FX Rate

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FX Rate

Copyright © 2012, Campbell R. Harvey. All Rights Reserved.

Exchange Rate

The value of two currencies relative to each other. For example, on a given day, one may trade one U.S. dollar for a certain number of British pounds. A currency's exchange rates may be floating (that is, they may change from day to day) or they may be pegged to another currency. A floating exchange rate is dependent on the supply and demand of the involved currencies, as well as the amount of the currency held in foreign reserves. On the other hand, a government may peg its currency to a certain amount in another currency or currency basket. For example, the Qatari riyal has been worth 0.274725 dollars since 1980.

An advantage to a floating exchange rate is the fact that it tends to be more economically efficient. However, floating exchange rates tend to be more volatile, depending on the particular currency. Pegged exchange rates are generally more stable, but, since they are set by government fiat, they may take political rather than economic conditions into account. For example, some countries peg their exchange rates artificially low with respect to a major trading partner to make their exports to that partner artificially cheap. See also: Currency pair, Eurodollar.
Farlex Financial Dictionary. © 2012 Farlex, Inc. All Rights Reserved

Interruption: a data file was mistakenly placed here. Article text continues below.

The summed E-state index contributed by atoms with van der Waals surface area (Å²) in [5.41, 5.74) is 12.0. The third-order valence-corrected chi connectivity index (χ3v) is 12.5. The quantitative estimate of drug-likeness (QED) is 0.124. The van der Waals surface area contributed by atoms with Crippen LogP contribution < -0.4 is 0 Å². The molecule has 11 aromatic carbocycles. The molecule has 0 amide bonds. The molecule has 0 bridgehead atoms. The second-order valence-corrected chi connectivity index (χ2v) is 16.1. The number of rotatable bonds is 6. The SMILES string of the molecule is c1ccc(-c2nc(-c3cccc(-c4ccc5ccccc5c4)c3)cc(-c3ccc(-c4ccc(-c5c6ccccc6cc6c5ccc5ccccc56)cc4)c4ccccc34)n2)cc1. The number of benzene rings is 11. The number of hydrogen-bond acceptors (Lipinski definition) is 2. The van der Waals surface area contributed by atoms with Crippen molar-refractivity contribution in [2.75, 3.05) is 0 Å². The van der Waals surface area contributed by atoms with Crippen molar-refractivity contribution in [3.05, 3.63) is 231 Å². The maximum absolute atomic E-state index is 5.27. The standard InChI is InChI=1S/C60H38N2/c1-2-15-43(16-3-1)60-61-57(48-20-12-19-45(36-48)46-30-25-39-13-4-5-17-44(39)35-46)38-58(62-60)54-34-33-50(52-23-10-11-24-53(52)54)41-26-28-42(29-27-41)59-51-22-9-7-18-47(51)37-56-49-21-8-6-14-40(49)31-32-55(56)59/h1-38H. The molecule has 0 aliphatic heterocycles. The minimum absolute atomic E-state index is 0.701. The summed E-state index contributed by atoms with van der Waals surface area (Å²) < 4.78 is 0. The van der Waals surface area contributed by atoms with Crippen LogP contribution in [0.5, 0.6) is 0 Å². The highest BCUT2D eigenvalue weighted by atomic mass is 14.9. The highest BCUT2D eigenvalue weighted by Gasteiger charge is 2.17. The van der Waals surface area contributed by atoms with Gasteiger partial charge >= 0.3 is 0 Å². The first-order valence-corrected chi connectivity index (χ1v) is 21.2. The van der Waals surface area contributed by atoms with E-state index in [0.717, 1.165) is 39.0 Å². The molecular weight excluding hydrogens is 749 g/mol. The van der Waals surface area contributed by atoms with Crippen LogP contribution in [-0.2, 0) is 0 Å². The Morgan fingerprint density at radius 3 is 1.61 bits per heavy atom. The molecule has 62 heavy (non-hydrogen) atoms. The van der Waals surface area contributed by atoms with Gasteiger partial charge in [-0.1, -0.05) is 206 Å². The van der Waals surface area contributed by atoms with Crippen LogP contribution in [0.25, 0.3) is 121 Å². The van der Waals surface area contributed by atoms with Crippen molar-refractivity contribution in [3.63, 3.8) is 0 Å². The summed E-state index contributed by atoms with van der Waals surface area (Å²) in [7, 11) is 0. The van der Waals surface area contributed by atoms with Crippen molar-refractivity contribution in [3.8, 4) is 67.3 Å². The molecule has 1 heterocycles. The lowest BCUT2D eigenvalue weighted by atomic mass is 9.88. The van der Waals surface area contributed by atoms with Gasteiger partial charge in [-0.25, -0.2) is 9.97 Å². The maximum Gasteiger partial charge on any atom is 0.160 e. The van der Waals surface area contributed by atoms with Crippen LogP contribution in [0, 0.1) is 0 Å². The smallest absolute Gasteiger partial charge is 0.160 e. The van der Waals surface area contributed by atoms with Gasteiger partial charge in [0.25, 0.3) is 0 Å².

References in periodicals archive ?
Its role is to maintain the long-term trend of FX rates whose target value is defined.
But more often, FX rates are manipulated by speculators.
A paradox at first glance, has a simple explanation: certain governments have to sell haven assets in order to accumulate dollar-denominated money liquidity to be spent supporting national FX rates (mainland China), whilst other governments, stripped of cash due to falling external trade revenues, are selling US debt in order to meet their fiscal targets (Saudi Arabia), Sputnik reported.
For instance, Patton [35] constructs time-varying copula models to examine the dependence between two FX rates, that is, Deutsche Mark/US Dollar (DM/USD) and Japanese Yen/US Dollar (JPY/USD).
Joseph and Vezos (2006) on their study on the understanding of stock returns to exchange rates in US banks and found strong deviation in FX rate sensitivity by financial division of banks.
Identifying and planning for FX rate effects has become more significant with the increased volatility during the last three years.
FX rate swaps are one of the most commonly traded instruments and involve two transactions, one at initiation where one currency is purchased at the current spot rate and a second where the initial transaction is reversed at a specified future date at an agreed exchange rate.
Citibank Korea (NYSE: C) has announced that it has implemented a plan called the 'Citi Card Overseas Travel' event for winter travellers, which is a preferential FX rate promotion and air ticket discount event for the bank's credit card customers.
Unfortunately, FX rate changes cannot always be anticipated and hedging has risks and costs.
For example, sales in Sterling (GBP) for 2004 might have been budgeted against an internal Fx rate of USD 1.70.
FX rate hikes, for example, will pay off the $800,000 an episode the web paid for "NYPD Blue" reruns.
The recent availability of ultra-high frequency FX rate data provides an opportunity to test this hypothesis more carefully.